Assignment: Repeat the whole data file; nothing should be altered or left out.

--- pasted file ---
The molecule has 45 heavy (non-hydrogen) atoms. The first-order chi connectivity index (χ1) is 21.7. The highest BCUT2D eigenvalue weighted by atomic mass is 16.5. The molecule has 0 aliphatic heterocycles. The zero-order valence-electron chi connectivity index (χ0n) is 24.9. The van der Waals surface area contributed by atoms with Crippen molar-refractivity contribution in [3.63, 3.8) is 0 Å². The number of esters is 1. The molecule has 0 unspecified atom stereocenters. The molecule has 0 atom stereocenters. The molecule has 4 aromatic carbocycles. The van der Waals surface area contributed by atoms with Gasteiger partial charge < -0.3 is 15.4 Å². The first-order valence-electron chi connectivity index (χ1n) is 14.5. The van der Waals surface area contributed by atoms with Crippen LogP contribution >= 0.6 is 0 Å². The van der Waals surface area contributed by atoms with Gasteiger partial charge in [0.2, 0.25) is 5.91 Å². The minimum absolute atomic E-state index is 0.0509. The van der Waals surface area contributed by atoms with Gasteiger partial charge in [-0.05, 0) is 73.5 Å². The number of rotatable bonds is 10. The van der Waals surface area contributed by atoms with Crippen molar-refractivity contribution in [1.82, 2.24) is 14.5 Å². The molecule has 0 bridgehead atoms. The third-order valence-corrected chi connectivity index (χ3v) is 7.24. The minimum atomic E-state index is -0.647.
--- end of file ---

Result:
The molecule has 45 heavy (non-hydrogen) atoms. The first-order chi connectivity index (χ1) is 21.7. The highest BCUT2D eigenvalue weighted by atomic mass is 16.5. The molecule has 0 aliphatic heterocycles. The zero-order valence-electron chi connectivity index (χ0n) is 24.9. The van der Waals surface area contributed by atoms with Crippen molar-refractivity contribution in [3.63, 3.8) is 0 Å². The number of esters is 1. The molecule has 0 unspecified atom stereocenters. The molecule has 0 atom stereocenters. The molecule has 4 aromatic carbocycles. The van der Waals surface area contributed by atoms with Gasteiger partial charge < -0.3 is 15.4 Å². The first-order valence-electron chi connectivity index (χ1n) is 14.5. The van der Waals surface area contributed by atoms with Crippen LogP contribution >= 0.6 is 0 Å². The van der Waals surface area contributed by atoms with Gasteiger partial charge in [0.2, 0.25) is 5.91 Å². The minimum absolute atomic E-state index is 0.0509. The van der Waals surface area contributed by atoms with Gasteiger partial charge in [-0.05, 0) is 73.5 Å². The number of rotatable bonds is 10. The van der Waals surface area contributed by atoms with Crippen molar-refractivity contribution in [1.82, 2.24) is 14.5 Å². The molecule has 0 bridgehead atoms. The third-order valence-corrected chi connectivity index (χ3v) is 7.24. The minimum atomic E-state index is -0.647.